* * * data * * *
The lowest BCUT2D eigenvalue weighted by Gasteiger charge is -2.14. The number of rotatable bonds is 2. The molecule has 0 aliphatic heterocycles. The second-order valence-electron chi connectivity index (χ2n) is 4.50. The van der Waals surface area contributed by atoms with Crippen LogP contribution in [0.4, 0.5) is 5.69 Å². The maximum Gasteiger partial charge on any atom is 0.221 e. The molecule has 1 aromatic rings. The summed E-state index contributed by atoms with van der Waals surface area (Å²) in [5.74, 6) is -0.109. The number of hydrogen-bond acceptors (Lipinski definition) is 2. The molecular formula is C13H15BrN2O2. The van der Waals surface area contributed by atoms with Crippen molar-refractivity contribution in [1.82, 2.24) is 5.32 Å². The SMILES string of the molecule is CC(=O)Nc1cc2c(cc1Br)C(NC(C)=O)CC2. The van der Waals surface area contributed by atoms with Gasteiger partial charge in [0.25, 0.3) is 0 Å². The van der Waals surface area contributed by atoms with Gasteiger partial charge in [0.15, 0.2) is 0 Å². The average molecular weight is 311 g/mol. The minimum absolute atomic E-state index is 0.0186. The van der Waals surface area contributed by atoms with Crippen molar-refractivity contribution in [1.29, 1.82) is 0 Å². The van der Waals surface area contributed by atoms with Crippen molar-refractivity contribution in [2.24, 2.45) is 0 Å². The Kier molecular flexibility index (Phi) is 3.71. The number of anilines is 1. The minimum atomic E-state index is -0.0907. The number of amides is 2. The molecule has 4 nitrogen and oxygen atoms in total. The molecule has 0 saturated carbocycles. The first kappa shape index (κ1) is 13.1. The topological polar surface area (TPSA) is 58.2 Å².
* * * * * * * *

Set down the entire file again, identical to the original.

The lowest BCUT2D eigenvalue weighted by Gasteiger charge is -2.14. The number of rotatable bonds is 2. The molecule has 0 aliphatic heterocycles. The second-order valence-electron chi connectivity index (χ2n) is 4.50. The van der Waals surface area contributed by atoms with Crippen LogP contribution in [0.4, 0.5) is 5.69 Å². The maximum Gasteiger partial charge on any atom is 0.221 e. The molecule has 1 aromatic rings. The summed E-state index contributed by atoms with van der Waals surface area (Å²) in [5.74, 6) is -0.109. The number of hydrogen-bond acceptors (Lipinski definition) is 2. The molecular formula is C13H15BrN2O2. The van der Waals surface area contributed by atoms with Crippen molar-refractivity contribution in [1.82, 2.24) is 5.32 Å². The SMILES string of the molecule is CC(=O)Nc1cc2c(cc1Br)C(NC(C)=O)CC2. The van der Waals surface area contributed by atoms with Gasteiger partial charge in [0.25, 0.3) is 0 Å². The van der Waals surface area contributed by atoms with Gasteiger partial charge in [0.15, 0.2) is 0 Å². The average molecular weight is 311 g/mol. The minimum absolute atomic E-state index is 0.0186. The van der Waals surface area contributed by atoms with Crippen molar-refractivity contribution in [1.29, 1.82) is 0 Å². The van der Waals surface area contributed by atoms with Crippen molar-refractivity contribution in [2.24, 2.45) is 0 Å². The Kier molecular flexibility index (Phi) is 3.71. The number of anilines is 1. The minimum atomic E-state index is -0.0907. The number of amides is 2. The molecule has 4 nitrogen and oxygen atoms in total. The molecule has 0 saturated carbocycles. The first kappa shape index (κ1) is 13.1. The topological polar surface area (TPSA) is 58.2 Å².